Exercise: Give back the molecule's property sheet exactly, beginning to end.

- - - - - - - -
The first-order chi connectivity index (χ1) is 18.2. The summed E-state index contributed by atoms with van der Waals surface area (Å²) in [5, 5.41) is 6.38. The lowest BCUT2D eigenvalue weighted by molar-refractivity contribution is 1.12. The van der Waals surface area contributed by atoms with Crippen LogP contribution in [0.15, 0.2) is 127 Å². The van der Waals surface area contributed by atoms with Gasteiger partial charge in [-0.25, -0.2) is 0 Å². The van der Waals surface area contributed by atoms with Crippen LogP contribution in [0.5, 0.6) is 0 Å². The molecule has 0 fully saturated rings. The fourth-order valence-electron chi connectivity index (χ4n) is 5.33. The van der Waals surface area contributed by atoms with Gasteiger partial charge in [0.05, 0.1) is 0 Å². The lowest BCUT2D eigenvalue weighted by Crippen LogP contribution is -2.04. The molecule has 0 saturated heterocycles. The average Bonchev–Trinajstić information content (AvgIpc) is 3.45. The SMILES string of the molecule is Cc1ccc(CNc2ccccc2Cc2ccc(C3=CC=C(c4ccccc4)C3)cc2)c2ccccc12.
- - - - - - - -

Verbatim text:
The first-order chi connectivity index (χ1) is 18.2. The summed E-state index contributed by atoms with van der Waals surface area (Å²) in [5, 5.41) is 6.38. The lowest BCUT2D eigenvalue weighted by molar-refractivity contribution is 1.12. The van der Waals surface area contributed by atoms with Crippen LogP contribution in [0.15, 0.2) is 127 Å². The van der Waals surface area contributed by atoms with Gasteiger partial charge in [-0.25, -0.2) is 0 Å². The van der Waals surface area contributed by atoms with Crippen LogP contribution in [0.5, 0.6) is 0 Å². The molecule has 0 fully saturated rings. The fourth-order valence-electron chi connectivity index (χ4n) is 5.33. The van der Waals surface area contributed by atoms with Gasteiger partial charge in [0.05, 0.1) is 0 Å². The lowest BCUT2D eigenvalue weighted by Crippen LogP contribution is -2.04. The molecule has 0 saturated heterocycles. The average Bonchev–Trinajstić information content (AvgIpc) is 3.45. The SMILES string of the molecule is Cc1ccc(CNc2ccccc2Cc2ccc(C3=CC=C(c4ccccc4)C3)cc2)c2ccccc12.